Sunday, March 20, 2011

Some Early flies-some good, some not so good.

I had wanted to originally post some early photos of some of the first flies I tied.  Well, I can't find or don't have any of those first flies I tied.  The earliest photos I can find are from the 2003 time frame and up.  I first started tying with foam around 2004 and I have a few of those photos.  I assume the lack of photos is due to the fact that I didn't own a digital camera until 2001 and that was only 1 mega pixel.  Even if a fly was tied well, it still would look like crap.  The others are from 2005 and later when I got a better camera with macro.  

I like to look at the first foam flies I tied and how crude they were.  I am sure they will catch some fish today, but just the looks of them make me laugh.  There were also some bigger streamer patterns when I used to fish the Animas River in Durango, CO and the Rio Grande and Chama River in NM.

Well take a look and see my progression from some of those flies to today's flies.  Maybe in 5-10 years, I can reflect on how I thought the Hopper Juan was such a cool pattern and how I don't even fish it anymore because of all my new patterns!  

One of my first Bullethead Foam Hoppers

Trying to get the legs right.  There was a lot that I needed to get right!

Some early hi-Viz EHC

This is probably a really good pattern.  And it looks good too.  

Foam bodied EHC

Some more of my first foam flies.  

A lake pattern

I tied a mess of streamers back then.   

Getting crazy with the rubber legs

Some caddis pattern I tied.  

Another view

This looks like it has potential 

Oh, those legs!!!! 

Um, a little skanky looking.  

I am not sure what this was supposed be, but I don't think I got it.  

I fished a lot more lakes back them too.  This one looks pretty good.  


  1. Juan, on your worst day you couldn't tie uglier flies than me.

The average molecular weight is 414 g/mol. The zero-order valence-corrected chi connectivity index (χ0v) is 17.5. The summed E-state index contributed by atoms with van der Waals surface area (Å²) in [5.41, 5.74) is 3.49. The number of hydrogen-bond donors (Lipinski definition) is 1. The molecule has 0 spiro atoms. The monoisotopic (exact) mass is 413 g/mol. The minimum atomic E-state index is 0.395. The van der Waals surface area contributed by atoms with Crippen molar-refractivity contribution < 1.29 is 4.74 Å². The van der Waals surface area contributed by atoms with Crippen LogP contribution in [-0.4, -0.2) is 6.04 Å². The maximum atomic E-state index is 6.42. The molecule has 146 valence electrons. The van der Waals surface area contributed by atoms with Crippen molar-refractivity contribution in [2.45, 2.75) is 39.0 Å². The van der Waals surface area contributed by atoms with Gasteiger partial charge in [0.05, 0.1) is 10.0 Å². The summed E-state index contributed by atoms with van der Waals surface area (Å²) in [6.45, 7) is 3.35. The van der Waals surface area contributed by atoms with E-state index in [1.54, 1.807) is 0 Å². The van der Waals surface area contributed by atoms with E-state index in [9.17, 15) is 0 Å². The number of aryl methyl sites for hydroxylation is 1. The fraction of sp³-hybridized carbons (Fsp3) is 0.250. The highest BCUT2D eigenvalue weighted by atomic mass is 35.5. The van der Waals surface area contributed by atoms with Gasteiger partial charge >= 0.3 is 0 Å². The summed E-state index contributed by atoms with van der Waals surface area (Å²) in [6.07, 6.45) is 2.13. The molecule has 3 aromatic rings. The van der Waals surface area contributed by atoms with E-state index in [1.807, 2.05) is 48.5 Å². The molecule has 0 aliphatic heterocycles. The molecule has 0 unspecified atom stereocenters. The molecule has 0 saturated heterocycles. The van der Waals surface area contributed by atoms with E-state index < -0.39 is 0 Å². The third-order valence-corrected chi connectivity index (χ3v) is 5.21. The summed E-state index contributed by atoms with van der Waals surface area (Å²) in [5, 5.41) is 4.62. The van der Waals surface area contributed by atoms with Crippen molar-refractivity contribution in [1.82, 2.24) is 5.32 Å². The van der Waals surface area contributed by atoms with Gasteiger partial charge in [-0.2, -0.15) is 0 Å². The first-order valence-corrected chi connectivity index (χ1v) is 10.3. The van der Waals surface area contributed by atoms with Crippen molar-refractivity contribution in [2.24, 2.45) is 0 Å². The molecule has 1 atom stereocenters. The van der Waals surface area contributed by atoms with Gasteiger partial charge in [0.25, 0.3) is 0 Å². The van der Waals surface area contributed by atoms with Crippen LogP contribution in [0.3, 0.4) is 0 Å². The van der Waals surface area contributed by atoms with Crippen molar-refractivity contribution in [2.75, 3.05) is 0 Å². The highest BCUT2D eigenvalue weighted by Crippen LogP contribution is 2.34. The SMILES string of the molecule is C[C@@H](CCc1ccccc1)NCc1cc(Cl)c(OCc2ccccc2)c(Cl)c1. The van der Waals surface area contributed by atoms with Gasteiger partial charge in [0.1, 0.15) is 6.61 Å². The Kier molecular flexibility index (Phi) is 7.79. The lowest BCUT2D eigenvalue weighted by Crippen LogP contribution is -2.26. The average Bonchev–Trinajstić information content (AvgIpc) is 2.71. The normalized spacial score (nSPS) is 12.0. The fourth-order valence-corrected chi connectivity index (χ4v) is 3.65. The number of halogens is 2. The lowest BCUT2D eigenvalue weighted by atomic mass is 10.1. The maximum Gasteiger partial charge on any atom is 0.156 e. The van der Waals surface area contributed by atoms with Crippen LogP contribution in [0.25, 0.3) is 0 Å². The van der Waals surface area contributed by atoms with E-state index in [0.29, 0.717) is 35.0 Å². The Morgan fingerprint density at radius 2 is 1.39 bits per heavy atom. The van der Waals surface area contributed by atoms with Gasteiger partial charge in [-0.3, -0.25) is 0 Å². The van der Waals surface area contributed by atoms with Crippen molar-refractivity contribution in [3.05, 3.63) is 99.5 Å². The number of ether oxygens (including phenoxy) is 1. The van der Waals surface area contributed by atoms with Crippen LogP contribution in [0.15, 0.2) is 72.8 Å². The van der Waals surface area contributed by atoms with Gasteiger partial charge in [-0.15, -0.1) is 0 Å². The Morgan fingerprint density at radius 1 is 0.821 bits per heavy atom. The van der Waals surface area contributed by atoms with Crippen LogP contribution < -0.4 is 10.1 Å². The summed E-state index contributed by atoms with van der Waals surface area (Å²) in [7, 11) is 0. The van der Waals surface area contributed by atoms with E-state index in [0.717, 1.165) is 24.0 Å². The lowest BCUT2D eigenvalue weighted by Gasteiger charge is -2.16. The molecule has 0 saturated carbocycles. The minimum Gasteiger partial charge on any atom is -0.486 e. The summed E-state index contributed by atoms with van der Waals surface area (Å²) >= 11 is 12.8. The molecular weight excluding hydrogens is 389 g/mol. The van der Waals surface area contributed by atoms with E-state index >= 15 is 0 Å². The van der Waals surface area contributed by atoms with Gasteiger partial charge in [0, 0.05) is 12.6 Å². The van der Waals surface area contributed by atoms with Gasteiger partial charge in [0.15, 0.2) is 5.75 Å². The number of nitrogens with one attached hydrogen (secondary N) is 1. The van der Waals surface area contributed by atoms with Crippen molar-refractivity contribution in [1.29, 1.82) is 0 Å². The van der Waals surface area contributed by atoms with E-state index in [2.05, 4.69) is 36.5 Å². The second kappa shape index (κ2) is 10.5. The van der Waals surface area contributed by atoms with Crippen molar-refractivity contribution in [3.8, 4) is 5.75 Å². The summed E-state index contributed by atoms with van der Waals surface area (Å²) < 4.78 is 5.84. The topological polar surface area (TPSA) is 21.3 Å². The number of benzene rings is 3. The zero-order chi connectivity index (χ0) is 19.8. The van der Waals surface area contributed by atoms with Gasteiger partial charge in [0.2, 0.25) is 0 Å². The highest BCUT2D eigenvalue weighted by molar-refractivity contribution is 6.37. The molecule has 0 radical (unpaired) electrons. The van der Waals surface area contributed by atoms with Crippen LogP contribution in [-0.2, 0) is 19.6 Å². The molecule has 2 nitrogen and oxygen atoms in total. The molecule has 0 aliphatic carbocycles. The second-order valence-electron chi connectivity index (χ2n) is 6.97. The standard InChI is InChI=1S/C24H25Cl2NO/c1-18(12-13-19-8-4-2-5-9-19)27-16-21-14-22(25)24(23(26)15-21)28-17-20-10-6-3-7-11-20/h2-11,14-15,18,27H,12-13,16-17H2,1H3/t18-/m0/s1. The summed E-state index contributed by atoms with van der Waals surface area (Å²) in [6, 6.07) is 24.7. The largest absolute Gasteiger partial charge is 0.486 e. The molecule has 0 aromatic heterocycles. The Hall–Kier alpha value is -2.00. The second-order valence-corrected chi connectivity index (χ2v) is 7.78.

2. That must have been fun to see how you have progressed! Granted I have only been tying less than a year I think I am doing pretty good and will always have my first fly tied in a shadow box. Great job

  3. I am blown away with your flies. I can't believe you have only been tying for less than a year. Your flies look like those in the most expensive fly shops.

  4. Thanks guys. Bill--are you talking to Dustin?

  5. Juan
    My bad

    My bad!!
    I was quickly scanning through my blogs last night and saw the flies and thought you had a hand in those flies--sorry for the confusion---I know Dustin's work is outstanding.

  6. Good post. It seems that I am continually switching out the flies that I tied 5-10 years ago for new ones that I tie "better" now. Funny, I caught plenty of fish back then on those flies!

    I went on a trip to an Eastern Sierra creek this past week. In preparation for the trip I tied up 15 #18 Copper Johns. They all looked good except one had the tail quills off to one side by about 25 degrees. I was sure the fish wouldn't care, but it looked bad in my flybox next to all of its correctly tied brothers. When I got to the stream I thought I should use that one to keep maintain the esthetics of my flybox. Sure enough, it caught a nice 'bow on its 3rd cast - and the tail got mashed. Message to me: The fish don't care all that much!

    I've always strived to keep my flies as accuratte to their original pattern as possible. For being so picky about this material or that proportion, I've always thought it was funny that we ignore the fact that there is a big hook sticking out of the fly! If the fish don't care about that, are they really going to care if I tie the legs of my pheasant tails out of hungarian partridge or pheasant tail? I think not!


  7. I wouldn't worry too much. Remember flies are impressionistic. You should see some of Charles Meck's flies. They're messy. (Some on purpose!) I often catch more fish on flies that are chewed up and sort of bird nest looking. Neat, realistic flies generally are for catching fisherman.